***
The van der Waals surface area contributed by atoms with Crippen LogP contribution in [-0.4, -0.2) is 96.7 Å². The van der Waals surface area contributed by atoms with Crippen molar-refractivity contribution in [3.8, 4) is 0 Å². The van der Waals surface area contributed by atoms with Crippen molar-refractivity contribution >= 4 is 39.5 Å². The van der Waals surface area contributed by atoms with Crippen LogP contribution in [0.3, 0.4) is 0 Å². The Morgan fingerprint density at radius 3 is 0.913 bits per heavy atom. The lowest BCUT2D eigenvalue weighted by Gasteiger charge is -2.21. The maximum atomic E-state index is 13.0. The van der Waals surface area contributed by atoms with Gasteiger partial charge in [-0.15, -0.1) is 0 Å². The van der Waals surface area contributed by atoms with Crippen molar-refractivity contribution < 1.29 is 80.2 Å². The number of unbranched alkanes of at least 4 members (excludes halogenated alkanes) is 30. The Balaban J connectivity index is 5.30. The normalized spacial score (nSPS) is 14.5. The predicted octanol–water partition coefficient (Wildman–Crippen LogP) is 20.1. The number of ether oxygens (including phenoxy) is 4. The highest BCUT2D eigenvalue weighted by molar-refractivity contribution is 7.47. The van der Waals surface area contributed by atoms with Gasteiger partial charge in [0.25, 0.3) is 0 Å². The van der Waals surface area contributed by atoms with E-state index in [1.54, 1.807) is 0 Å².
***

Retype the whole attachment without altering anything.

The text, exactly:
The van der Waals surface area contributed by atoms with Crippen LogP contribution in [-0.4, -0.2) is 96.7 Å². The van der Waals surface area contributed by atoms with Crippen molar-refractivity contribution in [3.8, 4) is 0 Å². The van der Waals surface area contributed by atoms with Crippen molar-refractivity contribution >= 4 is 39.5 Å². The van der Waals surface area contributed by atoms with Crippen LogP contribution in [0.3, 0.4) is 0 Å². The Morgan fingerprint density at radius 3 is 0.913 bits per heavy atom. The lowest BCUT2D eigenvalue weighted by Gasteiger charge is -2.21. The maximum atomic E-state index is 13.0. The van der Waals surface area contributed by atoms with Gasteiger partial charge in [-0.15, -0.1) is 0 Å². The van der Waals surface area contributed by atoms with Crippen molar-refractivity contribution < 1.29 is 80.2 Å². The number of unbranched alkanes of at least 4 members (excludes halogenated alkanes) is 30. The Balaban J connectivity index is 5.30. The normalized spacial score (nSPS) is 14.5. The predicted octanol–water partition coefficient (Wildman–Crippen LogP) is 20.1. The number of ether oxygens (including phenoxy) is 4. The highest BCUT2D eigenvalue weighted by molar-refractivity contribution is 7.47. The van der Waals surface area contributed by atoms with Gasteiger partial charge in [0.25, 0.3) is 0 Å². The van der Waals surface area contributed by atoms with E-state index in [1.54, 1.807) is 0 Å².